3) Full (plena) — The Pope possesses all the power that Christ entrusted to his Church, and therefore all that is necessary and sufficient for the government of the Church in all the or-ders and spheres of ecclesial life. Such plenitude includes both the power of Order as well as the power of jurisdiction, extending to all the functions of the sacra potestas: munus sanctificandi, docendi et regendi. It also extends to all the functions of government properly speaking—i.e., legislative, executive and judicial.
Full, however, does not mean unlimited. As the Council pointed out, such power had been granted by God “in the care of souls...to promote the common good of the universal Church and the particular good of all the churches.” Thus, its limits are determined by the ends of the Church, and it must respect the constitution and structure of the Church itself, which are of di-vine institution.
4) Immediate (immediata) — The Pope can exercise his power over each and every one of the faithful, and over each and every one of the particular Churches, without need of any per-mission, authorization or license of the respective Bishops or Ordinaries. Consequently, the faithful also have the right to direct themselves to the Pope without any need of intermediary.
This characteristic of the power of the Roman Pontiff also has different manifestations in the CIC, among which are the following:
a) Anyone of the faithful is free to bring to or introduce before the Holy See a case either contentious or penal in any grade of judgment and at any stage of litigation (c.1417, §1).
b) It is the right of the Roman Pontiff himself alone to judge ... other cases he has called to his own judgment (c.1404, §1, 4º), whether motu proprio or at the petition of parties (cf. c.1444, §2).
c) Clerics are bound by a special obligation to show reverence and obedience to the Supreme Pontiff and to their own Ordinary (c.273); while individual members (of Institutes of Consecrated Life) are also bound to obey the Supreme Pontiff as their highest superior by reason of the sacred bond of obedience (c.590, §2).
d) The Roman Pontiff can dispense all types of vows and oaths in the Church (cc. 1196 and 1203).
5) Universal (universali) — The exercise of the Pope’s power extends to all spheres in the Church, whether territories, persons or matters. Therefore, nothing in the ecclesiastical order can be subtracted from his authority, or reserved to any other authority without his consent.
6) Exercised freely always (quam semper libere exercere valet) — because otherwise it would not be full and supreme. He has the right, according to the needs of the Church, to deter-mine the manner, either personal or collegial, of exercising this function (c.333, §2 in fine).
On the other hand, the text of the canon (and that of LG, n.22) intentionally states semper libere—not semper et libere—to avoid any impression that the Pope can continually and arbitrarily meddle in what is the competence of the local Ordinaries. And when he does, he will do so always united in communion with the other bishops and with the universal Church (c.333, §2 in medio).
3. Extension and Limits of Papal Power
To speak of extension and limitation of the exercise of papal power is tantamount to speaking about primacy and hierarchical communion, and these notions are regulated in c.333, §§1 and 2 respectively.
1) The Primacy — This term refers to a complex relationship that exists between the Pe-trine Office, Pastor of the universal Church, and the individual Bishops who are also Pastors of the particular Churches.
Can.333, §1 — The Roman Pontiff, by virtue of his office, not only has power in the uni-versal Church but also possesses a primacy of ordinary power over all particular Churches and groupings of churches by which the proper, ordinary and immediate power which bishops possess in the particular churches entrusted to their care is both strengthened and safeguarded.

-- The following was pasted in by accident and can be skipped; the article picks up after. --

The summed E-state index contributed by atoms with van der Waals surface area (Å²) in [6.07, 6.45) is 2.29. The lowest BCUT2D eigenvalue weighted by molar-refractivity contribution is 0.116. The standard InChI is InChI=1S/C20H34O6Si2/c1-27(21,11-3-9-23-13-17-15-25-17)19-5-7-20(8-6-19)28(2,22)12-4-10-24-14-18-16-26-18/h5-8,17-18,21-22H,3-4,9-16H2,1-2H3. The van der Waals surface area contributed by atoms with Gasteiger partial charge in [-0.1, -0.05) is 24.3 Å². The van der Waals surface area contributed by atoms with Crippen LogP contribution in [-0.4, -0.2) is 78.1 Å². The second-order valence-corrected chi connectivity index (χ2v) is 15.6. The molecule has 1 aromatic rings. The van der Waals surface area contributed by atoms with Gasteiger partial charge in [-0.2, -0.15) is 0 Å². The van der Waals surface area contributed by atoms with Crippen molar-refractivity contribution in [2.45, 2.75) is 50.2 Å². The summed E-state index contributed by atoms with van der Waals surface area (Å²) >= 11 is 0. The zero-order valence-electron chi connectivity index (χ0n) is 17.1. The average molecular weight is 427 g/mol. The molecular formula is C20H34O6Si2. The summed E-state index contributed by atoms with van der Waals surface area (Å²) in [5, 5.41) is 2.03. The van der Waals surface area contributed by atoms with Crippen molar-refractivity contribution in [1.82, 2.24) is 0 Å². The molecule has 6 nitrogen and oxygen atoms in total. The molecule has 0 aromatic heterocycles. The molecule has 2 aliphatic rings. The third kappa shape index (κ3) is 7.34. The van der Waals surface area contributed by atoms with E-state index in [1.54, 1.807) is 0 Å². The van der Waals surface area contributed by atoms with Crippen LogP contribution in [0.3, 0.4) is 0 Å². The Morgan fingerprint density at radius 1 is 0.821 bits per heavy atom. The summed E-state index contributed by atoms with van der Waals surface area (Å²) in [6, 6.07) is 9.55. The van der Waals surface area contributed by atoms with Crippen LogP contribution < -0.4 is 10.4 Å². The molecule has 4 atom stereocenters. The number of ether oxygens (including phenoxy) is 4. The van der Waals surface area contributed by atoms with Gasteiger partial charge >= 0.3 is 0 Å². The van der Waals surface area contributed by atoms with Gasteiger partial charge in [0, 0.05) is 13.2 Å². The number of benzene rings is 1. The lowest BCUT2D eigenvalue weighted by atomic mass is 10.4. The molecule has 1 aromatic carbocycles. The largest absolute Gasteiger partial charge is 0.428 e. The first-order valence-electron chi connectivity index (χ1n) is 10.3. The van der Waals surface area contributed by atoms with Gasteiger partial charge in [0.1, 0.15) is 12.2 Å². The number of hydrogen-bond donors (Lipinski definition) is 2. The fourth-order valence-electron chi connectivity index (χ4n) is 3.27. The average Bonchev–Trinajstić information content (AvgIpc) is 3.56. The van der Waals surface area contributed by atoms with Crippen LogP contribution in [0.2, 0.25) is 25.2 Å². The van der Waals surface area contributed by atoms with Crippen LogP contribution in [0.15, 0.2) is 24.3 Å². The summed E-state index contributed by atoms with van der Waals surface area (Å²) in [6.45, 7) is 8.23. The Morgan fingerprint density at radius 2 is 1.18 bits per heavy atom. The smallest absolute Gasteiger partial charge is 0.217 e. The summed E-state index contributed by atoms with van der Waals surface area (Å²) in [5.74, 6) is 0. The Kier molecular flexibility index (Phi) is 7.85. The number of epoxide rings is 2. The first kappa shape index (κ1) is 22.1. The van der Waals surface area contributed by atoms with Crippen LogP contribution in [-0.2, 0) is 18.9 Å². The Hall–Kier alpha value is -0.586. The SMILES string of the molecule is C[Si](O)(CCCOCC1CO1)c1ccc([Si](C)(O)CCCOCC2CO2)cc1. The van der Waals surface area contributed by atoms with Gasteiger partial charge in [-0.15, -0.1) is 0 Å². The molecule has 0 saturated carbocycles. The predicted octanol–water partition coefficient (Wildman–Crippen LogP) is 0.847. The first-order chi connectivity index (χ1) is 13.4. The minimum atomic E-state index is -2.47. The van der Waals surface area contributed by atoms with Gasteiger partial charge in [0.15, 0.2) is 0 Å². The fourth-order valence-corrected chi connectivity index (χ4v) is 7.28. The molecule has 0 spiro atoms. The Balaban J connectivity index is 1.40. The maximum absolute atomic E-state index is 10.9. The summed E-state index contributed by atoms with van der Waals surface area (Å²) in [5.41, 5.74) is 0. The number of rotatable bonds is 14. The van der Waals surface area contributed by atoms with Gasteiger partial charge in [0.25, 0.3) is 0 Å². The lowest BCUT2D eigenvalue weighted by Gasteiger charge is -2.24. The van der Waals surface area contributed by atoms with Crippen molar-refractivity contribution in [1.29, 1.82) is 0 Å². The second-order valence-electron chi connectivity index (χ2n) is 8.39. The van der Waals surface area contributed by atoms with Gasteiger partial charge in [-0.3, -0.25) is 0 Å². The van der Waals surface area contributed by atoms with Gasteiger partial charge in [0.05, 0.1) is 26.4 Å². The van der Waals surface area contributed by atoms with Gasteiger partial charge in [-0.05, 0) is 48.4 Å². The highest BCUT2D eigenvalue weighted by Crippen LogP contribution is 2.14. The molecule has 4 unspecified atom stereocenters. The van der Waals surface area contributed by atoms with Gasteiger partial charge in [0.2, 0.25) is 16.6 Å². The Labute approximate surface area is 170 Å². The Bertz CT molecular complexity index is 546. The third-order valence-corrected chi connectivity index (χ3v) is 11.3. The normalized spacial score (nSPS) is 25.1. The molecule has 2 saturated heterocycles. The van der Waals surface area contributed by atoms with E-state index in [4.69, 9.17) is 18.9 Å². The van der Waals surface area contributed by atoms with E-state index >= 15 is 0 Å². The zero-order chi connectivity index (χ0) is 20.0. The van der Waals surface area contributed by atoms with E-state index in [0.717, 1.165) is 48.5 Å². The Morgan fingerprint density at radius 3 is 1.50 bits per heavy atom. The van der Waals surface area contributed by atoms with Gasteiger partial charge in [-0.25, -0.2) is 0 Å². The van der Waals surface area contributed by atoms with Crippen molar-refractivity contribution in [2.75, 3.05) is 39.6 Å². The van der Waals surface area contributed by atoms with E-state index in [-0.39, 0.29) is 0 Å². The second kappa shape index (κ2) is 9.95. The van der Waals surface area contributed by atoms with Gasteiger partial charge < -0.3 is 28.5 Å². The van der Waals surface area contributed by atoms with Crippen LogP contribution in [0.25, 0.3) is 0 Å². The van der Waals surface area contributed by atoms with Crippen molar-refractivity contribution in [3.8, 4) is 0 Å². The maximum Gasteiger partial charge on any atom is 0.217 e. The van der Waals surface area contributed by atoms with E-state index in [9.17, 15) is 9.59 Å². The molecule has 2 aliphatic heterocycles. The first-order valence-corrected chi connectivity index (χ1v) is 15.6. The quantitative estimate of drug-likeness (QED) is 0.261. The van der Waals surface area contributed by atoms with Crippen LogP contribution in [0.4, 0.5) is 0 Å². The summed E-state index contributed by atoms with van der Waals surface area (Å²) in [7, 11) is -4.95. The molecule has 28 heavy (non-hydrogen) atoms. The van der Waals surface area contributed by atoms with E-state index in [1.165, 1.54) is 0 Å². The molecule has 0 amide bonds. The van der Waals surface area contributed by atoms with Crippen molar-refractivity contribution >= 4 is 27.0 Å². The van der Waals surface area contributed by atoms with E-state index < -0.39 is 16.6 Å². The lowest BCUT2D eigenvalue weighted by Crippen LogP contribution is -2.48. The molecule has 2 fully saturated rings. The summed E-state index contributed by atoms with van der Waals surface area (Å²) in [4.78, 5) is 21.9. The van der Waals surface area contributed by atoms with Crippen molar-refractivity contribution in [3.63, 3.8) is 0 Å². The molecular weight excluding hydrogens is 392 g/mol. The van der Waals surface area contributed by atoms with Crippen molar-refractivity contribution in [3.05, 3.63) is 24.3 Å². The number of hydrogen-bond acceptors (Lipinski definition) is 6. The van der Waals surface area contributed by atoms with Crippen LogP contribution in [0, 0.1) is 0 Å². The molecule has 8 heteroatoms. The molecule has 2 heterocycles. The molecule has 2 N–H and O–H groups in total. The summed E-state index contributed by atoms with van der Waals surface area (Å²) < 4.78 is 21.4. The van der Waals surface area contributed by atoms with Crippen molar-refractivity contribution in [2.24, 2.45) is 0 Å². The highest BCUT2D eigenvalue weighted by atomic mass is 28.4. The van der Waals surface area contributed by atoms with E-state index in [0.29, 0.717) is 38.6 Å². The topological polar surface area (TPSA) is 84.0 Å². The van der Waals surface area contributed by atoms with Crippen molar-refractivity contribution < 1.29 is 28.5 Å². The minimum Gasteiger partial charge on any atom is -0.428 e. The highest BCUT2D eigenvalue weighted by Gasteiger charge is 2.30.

This paragraph of c.333 establishes the two important aspects regarding the extension of papal power:
a) The Primacy of the Roman Pontiff extends not only over the universal Church in its totality, but also to each and every one of the particular Churches and groupings thereof. This is really nothing else but a manifestation of the immediate character of the power that cor-responds to the Pope by virtue of his office.
b) Such Primacy does not undermine the equally ordinary, proper and immediate power of the Bishops in their respective particular Churches (c.381, §1). On the contrary, the lat-ter is both strengthened and safeguarded (c.333, §1; cf. LG, n.27).
2) Hierarchical Communion — If the extension of the papal power is best expressed by the notion of papal primacy (in the context of the communio ecclesiarum), the limits of the ex-ercise of such power is best expressed by the notion of communio hierarchica, as laid down in the next paragraph of c.333.
Can.333, §2 — The Roman Pontiff, in fulfilling the office of the supreme pastor of the Church, is always united in communion with the other bishops and with the universal Church; however, he has the right, according to the needs of the Church, to determine the manner, either personal or collegial, of exercising this function.
What this paragraph establishes is that the exercise of the primacy of power is not ex-empted from the communion in the Church, and that the Pope—as Head of the Church—cannot separate himself from the body of the Bishops or from the body of the universal Church.
Perhaps we can end this discussion of the Petrine office by going back to the Gospel pas-sage which is its Scriptural foundation. The setting is Caesarea Philippi, after Peter had made his personal confession of the divinity of Jesus Christ. Then Jesus answered and said, “Blessed art thou, Simon Bar-Jona, for flesh and blood has not revealed this to thee, but my Father in heaven, And I say to thee, thou art Peter [Rock] and upon this rock I will build by Church, and the gates of hell shall not prevail against it. And I will give thee the keys of the kingdom of heaven; and whatever thou shalt bind on earth shall be bound in heaven, and whatever thou shalt loose on earth shall be loosed in heaven.” (Mt. 16, 17-19).
Why is the Pope the supreme authority in the Church of Christ? Simply because its founder, Jesus Christ, established it that way.